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THU0350 Reduced Thickness and Invasion of the Subchondral Bone Plate by Fibrous Tissue are Hallmarks of Joint Remodeling in Ankylosing Spondylitis
  1. J. Bleil1,
  2. H. Appel1,
  3. R. Maier1,
  4. J. Sieper1,
  5. U. Syrbe1
  1. 1Charité Universitätsmedizin Berlin, Berlin, Germany


Background The mechanisms contributing to joint remodeling in ankylosing spondylitis (AS) are poorly defined.

Objectives In order to understand the sequence of events leading to joint space narrowing and intraarticular joint ankylosis in AS we performed a histological study analyzing several histomorphometric and histomorphological features in zygapophyseal joints of AS patients in comparison to autopsy controls and patients with osteoarthritis.

Methods Cartilage thickness, thickness of the subchondral bone and trabecular thickness were measured by histomorphometric analysis in zygapophyseal joints from 11 patients with AS, 9 patients with osteoarthritis (OA) and from 10 autopsy controls (CO). In addition, the proteoglycan content according to safranin O staining, apoptosis rates among chondrocytes according to caspase-3 expression and the number of osteoclasts were determined by histochemistry and immunohistochemistry.

Results Cartilage thickness was significantly reduced in joints of both, AS (p=0.0109) and OA patients (p=0.0009), compared to autopsy controls. In contrast, thickness of the subchondral bone plate was only reduced in joints of AS patients compared to autopsy controls (p=0.0003), but not in OA patients (p=0.3664). The trabecular thickness in joints of AS patients was not different from autopsy controls (p=0.4273).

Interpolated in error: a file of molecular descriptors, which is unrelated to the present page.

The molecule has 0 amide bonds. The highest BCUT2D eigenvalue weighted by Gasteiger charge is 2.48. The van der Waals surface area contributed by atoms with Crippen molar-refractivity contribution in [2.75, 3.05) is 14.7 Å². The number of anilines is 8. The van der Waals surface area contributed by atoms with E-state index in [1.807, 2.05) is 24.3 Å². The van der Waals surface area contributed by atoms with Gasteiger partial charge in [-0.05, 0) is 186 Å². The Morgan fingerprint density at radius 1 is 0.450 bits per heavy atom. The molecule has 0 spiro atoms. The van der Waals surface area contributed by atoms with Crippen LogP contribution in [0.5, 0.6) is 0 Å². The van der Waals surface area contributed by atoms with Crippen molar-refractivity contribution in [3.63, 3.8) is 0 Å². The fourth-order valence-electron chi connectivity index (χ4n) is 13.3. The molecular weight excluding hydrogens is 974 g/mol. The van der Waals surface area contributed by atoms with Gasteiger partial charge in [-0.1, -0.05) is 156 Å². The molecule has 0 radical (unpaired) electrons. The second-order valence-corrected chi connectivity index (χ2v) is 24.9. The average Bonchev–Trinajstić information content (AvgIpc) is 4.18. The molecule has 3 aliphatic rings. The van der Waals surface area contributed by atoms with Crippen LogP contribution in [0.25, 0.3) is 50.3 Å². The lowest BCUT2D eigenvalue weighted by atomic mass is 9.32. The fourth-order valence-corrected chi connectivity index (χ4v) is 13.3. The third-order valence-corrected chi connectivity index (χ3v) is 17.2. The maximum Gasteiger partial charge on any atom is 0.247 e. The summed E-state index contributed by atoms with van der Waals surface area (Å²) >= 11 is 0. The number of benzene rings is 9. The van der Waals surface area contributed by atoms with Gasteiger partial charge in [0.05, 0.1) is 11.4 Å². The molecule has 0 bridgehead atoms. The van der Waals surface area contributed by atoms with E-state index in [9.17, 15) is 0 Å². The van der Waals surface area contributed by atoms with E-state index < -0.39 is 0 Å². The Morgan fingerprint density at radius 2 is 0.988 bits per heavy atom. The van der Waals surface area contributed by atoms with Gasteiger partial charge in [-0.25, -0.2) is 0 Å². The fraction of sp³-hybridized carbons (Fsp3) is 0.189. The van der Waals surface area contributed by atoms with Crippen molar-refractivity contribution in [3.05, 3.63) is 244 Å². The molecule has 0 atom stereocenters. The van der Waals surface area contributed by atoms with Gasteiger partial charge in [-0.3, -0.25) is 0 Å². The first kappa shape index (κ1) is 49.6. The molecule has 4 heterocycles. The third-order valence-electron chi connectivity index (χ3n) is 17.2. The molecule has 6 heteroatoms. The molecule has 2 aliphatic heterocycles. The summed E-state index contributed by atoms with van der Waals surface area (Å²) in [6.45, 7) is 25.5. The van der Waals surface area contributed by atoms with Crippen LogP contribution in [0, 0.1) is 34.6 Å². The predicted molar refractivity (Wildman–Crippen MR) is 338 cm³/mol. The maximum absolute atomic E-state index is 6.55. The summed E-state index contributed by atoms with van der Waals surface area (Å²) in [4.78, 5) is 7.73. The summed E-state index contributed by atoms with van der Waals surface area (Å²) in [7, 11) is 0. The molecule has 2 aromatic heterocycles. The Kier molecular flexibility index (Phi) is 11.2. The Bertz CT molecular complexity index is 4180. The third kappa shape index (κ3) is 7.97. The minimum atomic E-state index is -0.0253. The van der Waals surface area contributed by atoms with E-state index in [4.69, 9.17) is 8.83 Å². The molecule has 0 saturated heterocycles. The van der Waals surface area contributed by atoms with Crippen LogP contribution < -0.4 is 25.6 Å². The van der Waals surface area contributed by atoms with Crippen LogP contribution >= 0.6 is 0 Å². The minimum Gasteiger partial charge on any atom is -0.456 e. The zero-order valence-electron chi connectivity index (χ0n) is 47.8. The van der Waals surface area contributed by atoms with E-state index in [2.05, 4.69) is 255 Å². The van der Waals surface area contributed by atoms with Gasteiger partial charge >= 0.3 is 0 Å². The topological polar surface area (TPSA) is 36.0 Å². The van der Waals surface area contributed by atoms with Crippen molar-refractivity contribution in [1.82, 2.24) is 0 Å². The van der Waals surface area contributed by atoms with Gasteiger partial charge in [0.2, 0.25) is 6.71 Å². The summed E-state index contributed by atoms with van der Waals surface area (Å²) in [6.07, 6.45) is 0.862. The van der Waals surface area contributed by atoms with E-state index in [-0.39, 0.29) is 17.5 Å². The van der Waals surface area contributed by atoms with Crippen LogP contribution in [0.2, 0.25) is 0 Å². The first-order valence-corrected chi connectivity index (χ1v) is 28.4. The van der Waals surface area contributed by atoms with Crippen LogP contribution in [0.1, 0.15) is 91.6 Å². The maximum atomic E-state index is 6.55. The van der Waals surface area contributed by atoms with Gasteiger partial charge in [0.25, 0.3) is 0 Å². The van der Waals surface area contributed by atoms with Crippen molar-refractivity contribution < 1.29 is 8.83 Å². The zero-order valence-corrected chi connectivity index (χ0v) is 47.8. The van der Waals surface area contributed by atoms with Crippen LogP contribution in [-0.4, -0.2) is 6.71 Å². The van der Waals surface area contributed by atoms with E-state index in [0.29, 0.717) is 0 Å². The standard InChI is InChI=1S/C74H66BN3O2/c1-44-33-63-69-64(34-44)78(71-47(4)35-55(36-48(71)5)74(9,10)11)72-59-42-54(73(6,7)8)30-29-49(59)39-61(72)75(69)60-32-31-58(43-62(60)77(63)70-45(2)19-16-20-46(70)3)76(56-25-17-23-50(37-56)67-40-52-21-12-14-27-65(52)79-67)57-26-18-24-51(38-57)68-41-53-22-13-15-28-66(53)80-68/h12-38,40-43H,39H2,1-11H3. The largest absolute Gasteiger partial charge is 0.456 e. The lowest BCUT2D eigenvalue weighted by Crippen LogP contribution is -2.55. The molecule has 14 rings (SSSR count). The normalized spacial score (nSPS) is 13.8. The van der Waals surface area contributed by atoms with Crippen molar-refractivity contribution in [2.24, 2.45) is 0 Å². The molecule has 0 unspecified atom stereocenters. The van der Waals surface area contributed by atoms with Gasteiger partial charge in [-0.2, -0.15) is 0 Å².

Signs of cartilage damage were found in joints of AS patients, in particular in later stages of joint remodeling, i.e. in joints with completely fused joint spaces. Here proteoglycan loss was significantly enhanced compared to controls (p=0.0433) while chondrocyte apoptosis rates were not different (p=0.2176). In contrast to joints of OA patients, which showed proteoglycan loss and enhanced apoptosis primarily within the superficial cartilage layers, proteoglycan loss was dispersed through the whole cartilage area in joints of AS patients.

Invasion of fibrous tissue originating from the subchondral bone marrow was found in AS and OA joints. In AS but not OA joints we observed clustering of osteoclasts at the edges of the fibrous tissue directed towards the joint space.

Conclusions These data suggest that degradation of cartilage and of the subchondral bone plate are hallmarks of joint remodelling in AS. In particular loss of proteoglycans accompanies cartilage degradation in AS joints. The fibrous tissue originating from the bone marrow promotes degradation of the subchondral bone plate. Invasion of this fibrous tissue into the subchondral bone plate seems to be particularly promoted in joints of AS patients by clustering of osteoclasts at the edges of the fibrous tissue directed towards the cartilage or joint space.

Disclosure of Interest None Declared

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